Americans love to eat red meat. Unfortunately, a growing number of people were forced to stop eating this gastronomic delight after being bitten by a type of tick.

The lone star tick, which is commonly found in wooded areas from Texas to Maine and all across the Southeast, is causing people who had been gorging hamburgers and steaks their whole life to develop an allergy to red meat. While the number of cases has increased due to the spread of the ticks from Texas all along the Eastern Coast, many are still unaware of this growing problem.

Erin McGintee, an allergist who has seen 200 cases of people who suddenly developed a meat allergy on Long Island, N.Y., said that it could be bizarre for some people to think that they are allergic to red meat when they had been eating it their entire life.

Robert Valet, an allergist from the Vanderbilt University, said that the tick bite could induce severe allergic reactions that could require hospitalization to treat. Valet said that within three to six hours after consuming red meat, a person who has the allergy can get hives, experience swelling and have difficulty breathing. Some could even develop severe allergic reaction that could lead to the closing of their airways.

Experts believe that the problem is caused by a sugar called alpha-gal, which is passed by the lone star tick when it bites its victim. Once the alpha-gal enters the blood stream, the body's immune system flags this as an invader and begins producing antibodies against it. Unfortunately, the sugar also happens to be present in all red meats, including venison, pork and beef, so consuming red meat eventually prompts the immune system to respond, resulting in allergic reactions.

It isn't yet clear if this tick bite-induced meat allergy is permanent or only temporary as some people show signs of recovery while others do not. Experts, however, said it will be best for the sufferers to avoid getting more tick bites as this could induce the rise of more antibodies. This means avoiding brush areas, and wearing clothing that can keep the ticks from biting the skin.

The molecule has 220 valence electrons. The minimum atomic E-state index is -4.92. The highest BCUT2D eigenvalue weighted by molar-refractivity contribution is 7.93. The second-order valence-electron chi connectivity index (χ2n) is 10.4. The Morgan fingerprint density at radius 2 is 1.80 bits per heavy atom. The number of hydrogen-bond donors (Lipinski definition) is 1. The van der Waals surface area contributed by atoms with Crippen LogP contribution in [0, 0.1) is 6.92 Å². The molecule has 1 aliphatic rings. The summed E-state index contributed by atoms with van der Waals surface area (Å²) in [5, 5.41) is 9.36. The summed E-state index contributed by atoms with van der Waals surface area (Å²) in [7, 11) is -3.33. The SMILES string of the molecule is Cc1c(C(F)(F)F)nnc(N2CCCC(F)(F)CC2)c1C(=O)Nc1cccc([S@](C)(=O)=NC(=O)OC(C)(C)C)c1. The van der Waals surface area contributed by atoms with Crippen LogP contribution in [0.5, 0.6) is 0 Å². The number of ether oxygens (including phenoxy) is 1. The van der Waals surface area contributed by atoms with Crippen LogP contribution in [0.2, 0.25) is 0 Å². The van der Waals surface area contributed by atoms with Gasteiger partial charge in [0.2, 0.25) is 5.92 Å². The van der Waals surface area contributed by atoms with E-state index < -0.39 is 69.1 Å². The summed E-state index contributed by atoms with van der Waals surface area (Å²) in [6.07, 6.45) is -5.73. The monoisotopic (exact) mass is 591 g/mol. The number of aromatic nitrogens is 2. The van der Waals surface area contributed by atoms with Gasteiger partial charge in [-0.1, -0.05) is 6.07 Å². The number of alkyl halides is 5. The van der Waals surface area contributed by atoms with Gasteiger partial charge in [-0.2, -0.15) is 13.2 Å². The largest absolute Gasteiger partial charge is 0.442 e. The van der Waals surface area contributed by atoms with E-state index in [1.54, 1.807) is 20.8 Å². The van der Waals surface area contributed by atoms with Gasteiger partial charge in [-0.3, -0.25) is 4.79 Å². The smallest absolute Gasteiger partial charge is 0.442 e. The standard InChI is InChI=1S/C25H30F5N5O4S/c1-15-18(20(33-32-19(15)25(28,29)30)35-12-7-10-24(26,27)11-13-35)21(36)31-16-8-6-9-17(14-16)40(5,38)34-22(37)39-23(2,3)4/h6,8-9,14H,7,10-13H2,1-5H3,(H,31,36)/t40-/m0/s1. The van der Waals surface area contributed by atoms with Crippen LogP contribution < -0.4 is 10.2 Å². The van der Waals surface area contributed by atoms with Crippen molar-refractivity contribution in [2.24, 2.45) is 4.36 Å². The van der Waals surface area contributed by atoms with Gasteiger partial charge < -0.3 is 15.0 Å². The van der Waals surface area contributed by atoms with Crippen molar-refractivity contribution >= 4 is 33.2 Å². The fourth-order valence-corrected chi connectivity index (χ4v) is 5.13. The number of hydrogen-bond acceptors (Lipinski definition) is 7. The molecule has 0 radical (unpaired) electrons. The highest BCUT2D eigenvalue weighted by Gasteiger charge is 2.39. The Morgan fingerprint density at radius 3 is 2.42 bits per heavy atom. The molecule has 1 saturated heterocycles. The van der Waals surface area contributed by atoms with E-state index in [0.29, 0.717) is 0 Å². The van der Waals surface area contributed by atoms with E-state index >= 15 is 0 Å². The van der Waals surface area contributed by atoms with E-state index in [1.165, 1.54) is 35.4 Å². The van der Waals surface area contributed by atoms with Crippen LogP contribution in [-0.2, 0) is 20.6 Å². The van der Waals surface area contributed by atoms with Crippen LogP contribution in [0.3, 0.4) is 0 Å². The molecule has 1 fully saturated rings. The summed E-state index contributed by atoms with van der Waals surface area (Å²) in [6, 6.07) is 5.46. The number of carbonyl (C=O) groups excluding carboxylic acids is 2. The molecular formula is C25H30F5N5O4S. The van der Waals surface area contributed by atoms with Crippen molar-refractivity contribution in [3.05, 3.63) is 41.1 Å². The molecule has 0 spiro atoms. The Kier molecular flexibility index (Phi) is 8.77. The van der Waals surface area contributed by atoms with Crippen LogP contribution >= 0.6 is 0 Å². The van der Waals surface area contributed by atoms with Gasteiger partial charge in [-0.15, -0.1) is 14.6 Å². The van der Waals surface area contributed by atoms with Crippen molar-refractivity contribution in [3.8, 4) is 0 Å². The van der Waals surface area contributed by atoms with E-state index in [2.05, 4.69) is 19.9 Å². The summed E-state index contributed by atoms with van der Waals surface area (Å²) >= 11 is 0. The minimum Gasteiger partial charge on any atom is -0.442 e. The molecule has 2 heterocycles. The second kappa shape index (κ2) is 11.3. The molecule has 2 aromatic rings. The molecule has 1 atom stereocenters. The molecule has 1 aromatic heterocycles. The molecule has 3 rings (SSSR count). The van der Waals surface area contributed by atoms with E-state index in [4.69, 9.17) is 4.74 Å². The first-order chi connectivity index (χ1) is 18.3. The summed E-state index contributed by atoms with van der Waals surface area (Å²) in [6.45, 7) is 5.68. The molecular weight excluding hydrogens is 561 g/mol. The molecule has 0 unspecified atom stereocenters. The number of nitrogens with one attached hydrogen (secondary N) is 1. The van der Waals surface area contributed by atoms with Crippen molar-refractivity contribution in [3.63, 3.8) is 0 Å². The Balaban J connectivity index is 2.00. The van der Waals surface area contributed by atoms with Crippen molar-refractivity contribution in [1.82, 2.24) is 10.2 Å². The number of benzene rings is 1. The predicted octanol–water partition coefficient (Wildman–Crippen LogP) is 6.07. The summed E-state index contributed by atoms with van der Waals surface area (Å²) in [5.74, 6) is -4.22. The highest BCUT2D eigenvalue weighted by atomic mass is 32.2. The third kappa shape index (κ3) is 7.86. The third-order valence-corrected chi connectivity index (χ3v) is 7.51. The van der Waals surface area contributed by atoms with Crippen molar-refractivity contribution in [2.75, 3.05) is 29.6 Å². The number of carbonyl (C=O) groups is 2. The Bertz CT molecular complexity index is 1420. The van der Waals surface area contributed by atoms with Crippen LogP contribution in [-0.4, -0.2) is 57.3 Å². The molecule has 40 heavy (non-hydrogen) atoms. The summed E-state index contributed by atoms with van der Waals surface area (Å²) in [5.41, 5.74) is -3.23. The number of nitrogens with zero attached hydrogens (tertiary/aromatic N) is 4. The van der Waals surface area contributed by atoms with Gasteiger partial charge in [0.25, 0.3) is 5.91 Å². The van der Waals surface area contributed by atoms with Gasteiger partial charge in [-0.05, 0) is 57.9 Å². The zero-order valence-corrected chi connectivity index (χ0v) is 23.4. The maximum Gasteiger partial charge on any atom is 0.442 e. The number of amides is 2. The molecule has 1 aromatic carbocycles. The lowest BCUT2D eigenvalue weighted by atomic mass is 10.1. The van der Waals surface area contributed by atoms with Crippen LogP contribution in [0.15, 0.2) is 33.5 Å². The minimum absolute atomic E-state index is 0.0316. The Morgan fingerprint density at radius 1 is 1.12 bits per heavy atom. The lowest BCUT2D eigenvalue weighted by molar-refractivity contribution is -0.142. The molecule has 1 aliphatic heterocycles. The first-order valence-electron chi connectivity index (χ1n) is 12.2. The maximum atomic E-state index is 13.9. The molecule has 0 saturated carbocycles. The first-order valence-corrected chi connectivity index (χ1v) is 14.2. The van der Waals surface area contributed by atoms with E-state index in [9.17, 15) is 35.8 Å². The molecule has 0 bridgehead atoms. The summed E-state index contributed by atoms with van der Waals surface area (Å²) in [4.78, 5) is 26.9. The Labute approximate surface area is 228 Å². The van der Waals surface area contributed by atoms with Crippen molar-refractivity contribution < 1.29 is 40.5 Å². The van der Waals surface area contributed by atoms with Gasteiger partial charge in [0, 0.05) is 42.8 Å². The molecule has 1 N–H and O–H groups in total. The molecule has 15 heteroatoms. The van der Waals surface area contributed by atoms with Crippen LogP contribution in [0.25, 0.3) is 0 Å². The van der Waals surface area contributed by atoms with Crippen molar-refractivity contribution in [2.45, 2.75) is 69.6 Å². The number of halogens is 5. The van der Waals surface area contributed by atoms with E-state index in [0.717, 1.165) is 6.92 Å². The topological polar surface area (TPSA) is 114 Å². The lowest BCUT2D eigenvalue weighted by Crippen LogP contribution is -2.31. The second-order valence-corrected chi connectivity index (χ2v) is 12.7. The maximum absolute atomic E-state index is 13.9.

"The most important thing you can do if you develop the allergy, along with avoiding red meat, is to avoid more tick bites since the number of antibodies will rise if there are more tick bites," infectious disease specialist Dr. Amesh Adalja, from the University of Pittsburgh Medical Center, said.

The lone star ticks also spread several serious bacterial infections, such as ehrlichiosis and the potentially deadly tularemia. According to the Centers for Disease Control and Prevention, symptoms usually appear within 30 days of a bite and can include fatigue, a fever, headache or muscle pain and swollen glands. There also can be a circular rash that resemlbes the one with Lyme rash, although experts believe that the rash is sparked by a different bacterium. It's usually treated with oral antibiotics.

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